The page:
In vivo X-ray fluorescence (XRF) measurement of uranium in bone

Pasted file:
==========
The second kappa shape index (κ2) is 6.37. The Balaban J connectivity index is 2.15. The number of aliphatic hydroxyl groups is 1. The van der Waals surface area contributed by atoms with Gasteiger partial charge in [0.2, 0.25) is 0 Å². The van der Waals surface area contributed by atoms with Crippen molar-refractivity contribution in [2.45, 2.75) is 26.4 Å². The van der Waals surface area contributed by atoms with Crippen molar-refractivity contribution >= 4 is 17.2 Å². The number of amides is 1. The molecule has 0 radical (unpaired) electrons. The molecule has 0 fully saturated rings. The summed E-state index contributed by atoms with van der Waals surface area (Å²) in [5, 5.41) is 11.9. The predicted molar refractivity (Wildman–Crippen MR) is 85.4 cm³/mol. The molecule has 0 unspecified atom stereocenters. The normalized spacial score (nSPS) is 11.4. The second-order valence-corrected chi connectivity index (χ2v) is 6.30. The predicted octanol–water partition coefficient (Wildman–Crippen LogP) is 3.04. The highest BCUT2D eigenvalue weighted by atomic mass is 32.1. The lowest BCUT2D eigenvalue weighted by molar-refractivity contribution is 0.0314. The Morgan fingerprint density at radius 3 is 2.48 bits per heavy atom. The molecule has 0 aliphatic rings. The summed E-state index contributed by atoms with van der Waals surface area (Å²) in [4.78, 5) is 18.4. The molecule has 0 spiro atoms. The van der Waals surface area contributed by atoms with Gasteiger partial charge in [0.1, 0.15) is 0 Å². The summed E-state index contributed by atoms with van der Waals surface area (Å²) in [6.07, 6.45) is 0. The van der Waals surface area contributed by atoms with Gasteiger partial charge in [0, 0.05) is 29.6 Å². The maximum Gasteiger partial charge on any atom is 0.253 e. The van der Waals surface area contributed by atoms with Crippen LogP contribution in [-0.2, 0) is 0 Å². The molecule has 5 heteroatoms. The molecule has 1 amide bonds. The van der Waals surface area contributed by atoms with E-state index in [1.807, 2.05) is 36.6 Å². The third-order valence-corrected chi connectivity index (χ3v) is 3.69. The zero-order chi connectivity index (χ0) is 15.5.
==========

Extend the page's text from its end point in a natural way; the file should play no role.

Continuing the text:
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This study investigates the applicability of X-ray fluorescence (XRF) to measuring bone uranium concentrations, using a 57Co source to excite the uranium X-rays, with the source and detector in an approximate 180 degrees backscatter geometry relative to the sample position. It is demonstrated, by experiment and Monte Carlo simulation, that the X-ray to coherent peak ratio is linearly related to concentration and is independent of variations in source-sample geometry, thickness of overlying tissue and tibia size. Preliminary in vivo measurements indicate a minimum detectable concentration (MDC) of approximately 20 micrograms/g, which may not be sufficiently sensitive for monitoring occupational workers. However, a larger study of occupationally exposed individuals as well as work with subjects with known significant accidental uranium exposures is necessary to assess the clinical usefulness of this system.
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